American goldfinch (Carduelis tristis).
These photos were taken in January. Look at that. No snow. Birds of New Jersey reports that a small percentage of American goldfinches will stay in the area all winter, so I want to document that this one did show up at the feeders for one day, that I know of. However, Cornell Lab of Ornithology says they are most abundant at feeders in winter. Whichever. Maybe in New York State. It is true that the goldfinches seem to prefer seeds straight from the garden during the late summer months–sunflower seeds, purple coneflower seeds, even zinnia seeds being particular favorites.
I think this is a female. Male goldfinches, in winter, lose their bright yellow coloring of breeding season and look much like the females. National Geographic field guide shows males in winter with possibly still a black cap and a yellow shoulder patch, but not always.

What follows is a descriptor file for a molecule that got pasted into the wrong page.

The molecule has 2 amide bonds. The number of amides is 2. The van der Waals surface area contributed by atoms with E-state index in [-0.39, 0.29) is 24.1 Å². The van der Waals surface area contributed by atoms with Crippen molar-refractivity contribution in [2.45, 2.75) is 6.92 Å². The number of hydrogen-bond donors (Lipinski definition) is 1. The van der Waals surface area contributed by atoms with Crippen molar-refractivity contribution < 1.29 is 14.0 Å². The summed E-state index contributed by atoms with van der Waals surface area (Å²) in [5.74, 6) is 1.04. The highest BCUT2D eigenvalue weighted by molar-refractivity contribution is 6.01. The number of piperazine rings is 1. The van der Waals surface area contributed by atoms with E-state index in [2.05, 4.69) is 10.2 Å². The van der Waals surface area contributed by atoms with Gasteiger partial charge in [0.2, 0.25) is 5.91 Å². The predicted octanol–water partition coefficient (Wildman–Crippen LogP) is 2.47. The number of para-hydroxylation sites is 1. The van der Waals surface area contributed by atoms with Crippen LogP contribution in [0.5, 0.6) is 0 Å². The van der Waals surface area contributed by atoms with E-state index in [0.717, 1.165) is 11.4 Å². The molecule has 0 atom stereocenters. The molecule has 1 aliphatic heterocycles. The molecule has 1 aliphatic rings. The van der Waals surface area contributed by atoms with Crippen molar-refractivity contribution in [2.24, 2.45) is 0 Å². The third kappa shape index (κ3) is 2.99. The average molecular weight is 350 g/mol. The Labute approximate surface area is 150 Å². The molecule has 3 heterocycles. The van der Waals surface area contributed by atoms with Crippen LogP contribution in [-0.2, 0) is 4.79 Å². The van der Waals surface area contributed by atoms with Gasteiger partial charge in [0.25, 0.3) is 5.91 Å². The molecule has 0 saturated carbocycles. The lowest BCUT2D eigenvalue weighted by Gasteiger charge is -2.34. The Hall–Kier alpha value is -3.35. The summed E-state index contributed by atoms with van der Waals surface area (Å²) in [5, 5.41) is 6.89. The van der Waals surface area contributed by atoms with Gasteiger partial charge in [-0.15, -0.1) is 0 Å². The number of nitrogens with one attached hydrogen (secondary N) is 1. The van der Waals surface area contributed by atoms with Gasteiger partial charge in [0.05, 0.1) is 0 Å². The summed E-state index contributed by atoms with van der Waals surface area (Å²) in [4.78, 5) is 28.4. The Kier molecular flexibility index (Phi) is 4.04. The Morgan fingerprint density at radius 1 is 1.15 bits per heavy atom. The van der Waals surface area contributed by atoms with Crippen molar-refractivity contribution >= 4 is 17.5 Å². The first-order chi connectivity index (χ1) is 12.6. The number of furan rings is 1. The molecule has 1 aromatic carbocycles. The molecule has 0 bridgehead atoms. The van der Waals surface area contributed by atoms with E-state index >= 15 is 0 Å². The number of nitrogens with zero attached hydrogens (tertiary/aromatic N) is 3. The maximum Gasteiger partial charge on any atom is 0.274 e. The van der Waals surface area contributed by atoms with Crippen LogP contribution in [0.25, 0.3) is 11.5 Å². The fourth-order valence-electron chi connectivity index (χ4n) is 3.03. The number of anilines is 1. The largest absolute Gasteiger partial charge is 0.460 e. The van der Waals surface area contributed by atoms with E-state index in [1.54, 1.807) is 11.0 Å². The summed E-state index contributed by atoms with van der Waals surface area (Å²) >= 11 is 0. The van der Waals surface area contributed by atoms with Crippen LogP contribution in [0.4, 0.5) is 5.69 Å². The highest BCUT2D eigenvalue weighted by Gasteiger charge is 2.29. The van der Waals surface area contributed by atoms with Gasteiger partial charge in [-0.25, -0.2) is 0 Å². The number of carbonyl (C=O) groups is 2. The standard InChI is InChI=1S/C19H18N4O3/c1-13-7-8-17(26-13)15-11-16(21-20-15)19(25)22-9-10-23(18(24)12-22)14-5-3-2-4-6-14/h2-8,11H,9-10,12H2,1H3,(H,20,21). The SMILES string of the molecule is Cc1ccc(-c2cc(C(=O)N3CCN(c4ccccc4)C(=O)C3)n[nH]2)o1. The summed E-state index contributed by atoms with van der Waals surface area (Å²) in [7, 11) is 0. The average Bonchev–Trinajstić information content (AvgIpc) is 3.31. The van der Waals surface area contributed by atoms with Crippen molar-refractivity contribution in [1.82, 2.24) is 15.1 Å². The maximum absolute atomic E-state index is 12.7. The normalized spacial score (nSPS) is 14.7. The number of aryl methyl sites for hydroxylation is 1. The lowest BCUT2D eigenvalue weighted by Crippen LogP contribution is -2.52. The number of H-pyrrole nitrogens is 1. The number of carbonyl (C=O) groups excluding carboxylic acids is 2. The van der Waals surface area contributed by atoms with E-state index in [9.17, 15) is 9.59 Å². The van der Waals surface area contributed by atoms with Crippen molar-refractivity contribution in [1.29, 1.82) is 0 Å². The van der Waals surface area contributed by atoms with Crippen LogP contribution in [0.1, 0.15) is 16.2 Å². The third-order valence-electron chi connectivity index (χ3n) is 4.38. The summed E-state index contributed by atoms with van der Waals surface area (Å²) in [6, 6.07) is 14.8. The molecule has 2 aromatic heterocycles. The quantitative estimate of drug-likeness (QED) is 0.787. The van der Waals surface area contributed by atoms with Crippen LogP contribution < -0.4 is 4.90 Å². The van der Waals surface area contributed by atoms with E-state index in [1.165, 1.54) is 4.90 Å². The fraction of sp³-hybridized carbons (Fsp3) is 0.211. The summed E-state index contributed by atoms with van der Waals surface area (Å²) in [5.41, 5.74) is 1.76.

Late last summer, volunteer sunflowers grew up under the feeders, both the ones with large flowers and the smaller branching Maximilian variety. The male goldfinches clung to those sunflower heads and dispatched those seeds as soon as they were edible. Actually, the females did too, I’m sure. It’s just that I didn’t notice them. The yellow males were so nearly the same color as the sunflowers that their presence first became obvious when I would notice the sunflower bouncing around on a windless day. Quite a sight, indeed. Next summer, I hope for photos.
I’ve mentioned this before, but it seems to me that finches prefer sunflower seeds to nyjer seeds, when they do come to the feeders. Black oil sunflower seed, the “gold standard” of bird seed.
Here’s the dratted European starling, again, these photos from January. Now, in February, the starlings and house sparrows have gone away. I’m sure they will be back when the weather is warmer. The mourning doves have also moved on for the time being. Juncos, house finches, cardinals, and woodpeckers are the stalwart winter birds at the feeder. Also, white-breasted nuthatches, chickadees, and tufted titmice make up the jet-set of the winter birds. More about them in upcoming posts.